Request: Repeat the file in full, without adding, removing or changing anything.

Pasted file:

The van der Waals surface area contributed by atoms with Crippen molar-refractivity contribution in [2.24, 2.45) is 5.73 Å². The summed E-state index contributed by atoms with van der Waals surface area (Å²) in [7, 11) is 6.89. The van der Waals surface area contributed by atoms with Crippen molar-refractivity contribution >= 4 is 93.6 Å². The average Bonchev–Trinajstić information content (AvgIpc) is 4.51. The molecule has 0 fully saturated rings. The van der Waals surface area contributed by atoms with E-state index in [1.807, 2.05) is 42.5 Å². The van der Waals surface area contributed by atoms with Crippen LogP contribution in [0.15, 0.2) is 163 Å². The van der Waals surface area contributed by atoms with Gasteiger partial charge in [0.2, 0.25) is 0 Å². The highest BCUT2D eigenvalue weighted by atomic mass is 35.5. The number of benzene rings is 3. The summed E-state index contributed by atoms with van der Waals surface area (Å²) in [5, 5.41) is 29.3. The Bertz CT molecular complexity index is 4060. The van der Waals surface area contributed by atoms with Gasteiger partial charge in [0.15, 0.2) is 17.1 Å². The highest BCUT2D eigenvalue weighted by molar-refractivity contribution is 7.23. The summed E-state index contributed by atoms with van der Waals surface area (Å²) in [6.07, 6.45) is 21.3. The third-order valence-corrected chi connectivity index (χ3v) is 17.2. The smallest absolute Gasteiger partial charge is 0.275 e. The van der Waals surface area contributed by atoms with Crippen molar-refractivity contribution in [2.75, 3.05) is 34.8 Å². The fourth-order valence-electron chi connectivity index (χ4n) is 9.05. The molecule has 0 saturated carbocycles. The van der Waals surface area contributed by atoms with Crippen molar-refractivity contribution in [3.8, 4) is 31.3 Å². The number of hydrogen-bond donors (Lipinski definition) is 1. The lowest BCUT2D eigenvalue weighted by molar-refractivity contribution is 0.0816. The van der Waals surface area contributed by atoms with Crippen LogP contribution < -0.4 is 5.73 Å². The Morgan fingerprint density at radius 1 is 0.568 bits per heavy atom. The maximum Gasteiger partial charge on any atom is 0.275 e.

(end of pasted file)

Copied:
The van der Waals surface area contributed by atoms with Crippen molar-refractivity contribution in [2.24, 2.45) is 5.73 Å². The summed E-state index contributed by atoms with van der Waals surface area (Å²) in [7, 11) is 6.89. The van der Waals surface area contributed by atoms with Crippen molar-refractivity contribution >= 4 is 93.6 Å². The average Bonchev–Trinajstić information content (AvgIpc) is 4.51. The molecule has 0 fully saturated rings. The van der Waals surface area contributed by atoms with E-state index in [1.807, 2.05) is 42.5 Å². The van der Waals surface area contributed by atoms with Crippen LogP contribution in [0.15, 0.2) is 163 Å². The van der Waals surface area contributed by atoms with Gasteiger partial charge in [0.2, 0.25) is 0 Å². The highest BCUT2D eigenvalue weighted by atomic mass is 35.5. The number of benzene rings is 3. The summed E-state index contributed by atoms with van der Waals surface area (Å²) in [5, 5.41) is 29.3. The Bertz CT molecular complexity index is 4060. The van der Waals surface area contributed by atoms with Gasteiger partial charge in [0.15, 0.2) is 17.1 Å². The highest BCUT2D eigenvalue weighted by molar-refractivity contribution is 7.23. The summed E-state index contributed by atoms with van der Waals surface area (Å²) in [6.07, 6.45) is 21.3. The third-order valence-corrected chi connectivity index (χ3v) is 17.2. The smallest absolute Gasteiger partial charge is 0.275 e. The van der Waals surface area contributed by atoms with Crippen molar-refractivity contribution in [2.75, 3.05) is 34.8 Å². The fourth-order valence-electron chi connectivity index (χ4n) is 9.05. The molecule has 0 saturated carbocycles. The van der Waals surface area contributed by atoms with Crippen molar-refractivity contribution in [3.8, 4) is 31.3 Å². The number of hydrogen-bond donors (Lipinski definition) is 1. The lowest BCUT2D eigenvalue weighted by molar-refractivity contribution is 0.0816. The van der Waals surface area contributed by atoms with Crippen LogP contribution < -0.4 is 5.73 Å². The Morgan fingerprint density at radius 1 is 0.568 bits per heavy atom. The maximum Gasteiger partial charge on any atom is 0.275 e.